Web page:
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Association between β-hydroxybutyrate concentration at surgery for correction of left-displaced abomasum in dairy cows and removal from the herd after surgery

William S. Croushore Jr DVM1, Paula A. Ospina DVM, MPH, PhD2, David C. Welch VMD, MBA3, Daniel J. Zawisza VMD4, and Daryl V. Nydam DVM, PhD5
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  • 1 White Oak Veterinary Clinic, PC, 7631 Glades Pike, Berlin, PA 15530.
  • | 2 Department of Population Medicine and Diagnostic Sciences, College of Veterinary Medicine, Cornell University, Ithaca, NY 14853.
  • | 3 White Oak Veterinary Clinic, PC, 7631 Glades Pike, Berlin, PA 15530.
  • | 4 White Oak Veterinary Clinic, PC, 7631 Glades Pike, Berlin, PA 15530.
  • | 5 Department of Population Medicine and Diagnostic Sciences, College of Veterinary Medicine, Cornell University, Ithaca, NY 14853.

Abstract

Objective—To estimate the sensitivity, specificity, likelihood ratios, and predictive values of blood β-hydroxybutyrate (BHB) concentrations in dairy cows immediately prior to surgical correction of left-displaced abomasum (LDA) for determining associations between BHB concentration and removal from the herd ≤ 30 days after surgery and to evaluate postsurgical risk of removal for cows with the BHB concentration that had highest sensitivity and specificity for predicting this outcome.

Design—Prospective cohort study.

Animals—136 dairy cows with LDA diagnosed between 5 and 30 days in lactation (ie, days in milk).

Procedures—Blood BHB concentration was measured immediately prior to surgery. All cows underwent surgical correction of LDA while standing. Follow-up information was obtained ≥ 30 days after surgery. Receiver operating characteristic curves were used to estimate a critical threshold value for BHB concentration that was associated with removal from the herd, and this value was used in Poisson regression to estimate risk ratio for the same outcome.

Results—While controlling for parity in the model, cows with a BHB concentration < 1.2 mmol/L at the time of LDA surgery were 2.5 times as likely (95% confidence interval, 1.3 to 5.0) to be removed from the herd ≤ 30 days after surgery, compared with cows that had a BHB concentration ≥ 1.2 mmol/L.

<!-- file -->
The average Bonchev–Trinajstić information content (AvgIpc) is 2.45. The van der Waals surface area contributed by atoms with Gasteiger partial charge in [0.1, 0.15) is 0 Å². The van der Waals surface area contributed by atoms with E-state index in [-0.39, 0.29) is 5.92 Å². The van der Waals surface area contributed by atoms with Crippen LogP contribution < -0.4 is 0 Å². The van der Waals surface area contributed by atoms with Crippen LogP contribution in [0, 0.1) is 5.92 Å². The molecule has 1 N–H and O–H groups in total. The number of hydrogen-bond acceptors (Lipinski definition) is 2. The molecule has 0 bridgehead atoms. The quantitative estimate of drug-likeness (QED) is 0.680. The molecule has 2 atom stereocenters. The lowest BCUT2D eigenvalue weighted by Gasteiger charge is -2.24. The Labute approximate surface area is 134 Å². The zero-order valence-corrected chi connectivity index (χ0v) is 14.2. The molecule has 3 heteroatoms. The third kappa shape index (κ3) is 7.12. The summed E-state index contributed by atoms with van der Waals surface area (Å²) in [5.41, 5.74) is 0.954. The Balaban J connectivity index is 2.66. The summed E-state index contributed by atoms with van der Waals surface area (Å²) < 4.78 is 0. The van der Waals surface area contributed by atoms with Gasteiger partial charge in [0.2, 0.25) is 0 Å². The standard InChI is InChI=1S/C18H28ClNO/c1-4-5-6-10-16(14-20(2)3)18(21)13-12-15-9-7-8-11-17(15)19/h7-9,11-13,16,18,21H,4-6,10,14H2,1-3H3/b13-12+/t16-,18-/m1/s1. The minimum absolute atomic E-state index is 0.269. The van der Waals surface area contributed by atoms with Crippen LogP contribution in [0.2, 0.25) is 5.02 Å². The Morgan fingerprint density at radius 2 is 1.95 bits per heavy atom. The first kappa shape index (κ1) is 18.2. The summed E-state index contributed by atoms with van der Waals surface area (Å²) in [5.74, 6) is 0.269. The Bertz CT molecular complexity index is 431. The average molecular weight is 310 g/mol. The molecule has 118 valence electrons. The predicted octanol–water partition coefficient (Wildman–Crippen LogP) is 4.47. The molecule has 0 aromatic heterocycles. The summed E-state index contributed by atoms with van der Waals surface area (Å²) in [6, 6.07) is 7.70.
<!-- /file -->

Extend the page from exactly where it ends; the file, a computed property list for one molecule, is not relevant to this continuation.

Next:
Conclusions and Clinical Relevance—Results indicated that blood BHB concentration in dairy cows undergoing surgical correction of LDA may potentially be a useful prognostic indicator for the likelihood of removal from the herd ≤ 30 days after surgery. Further research is needed to evaluate other risk factors that may be associated with this outcome.

Abstract

Objective—To estimate the sensitivity, specificity, likelihood ratios, and predictive values of blood β-hydroxybutyrate (BHB) concentrations in dairy cows immediately prior to surgical correction of left-displaced abomasum (LDA) for determining associations between BHB concentration and removal from the herd ≤ 30 days after surgery and to evaluate postsurgical risk of removal for cows with the BHB concentration that had highest sensitivity and specificity for predicting this outcome.

Design—Prospective cohort study.

Animals—136 dairy cows with LDA diagnosed between 5 and 30 days in lactation (ie, days in milk).

Procedures—Blood BHB concentration was measured immediately prior to surgery. All cows underwent surgical correction of LDA while standing. Follow-up information was obtained ≥ 30 days after surgery. Receiver operating characteristic curves were used to estimate a critical threshold value for BHB concentration that was associated with removal from the herd, and this value was used in Poisson regression to estimate risk ratio for the same outcome.

Results—While controlling for parity in the model, cows with a BHB concentration < 1.2 mmol/L at the time of LDA surgery were 2.5 times as likely (95% confidence interval, 1.3 to 5.0) to be removed from the herd ≤ 30 days after surgery, compared with cows that had a BHB concentration ≥ 1.2 mmol/L.

Conclusions and Clinical Relevance—Results indicated that blood BHB concentration in dairy cows undergoing surgical correction of LDA may potentially be a useful prognostic indicator for the likelihood of removal from the herd ≤ 30 days after surgery. Further research is needed to evaluate other risk factors that may be associated with this outcome.

Contributor Notes

Presented in abstract form at the 45th Annual Conference of the American Association of Bovine Practitioners, Montreal, September 2012.

The authors thank Lori Ling and Jenny Coleman for assistance with raw data entry and maintenance.

Address correspondence to Dr. Nydam (dvn2@cornell.edu).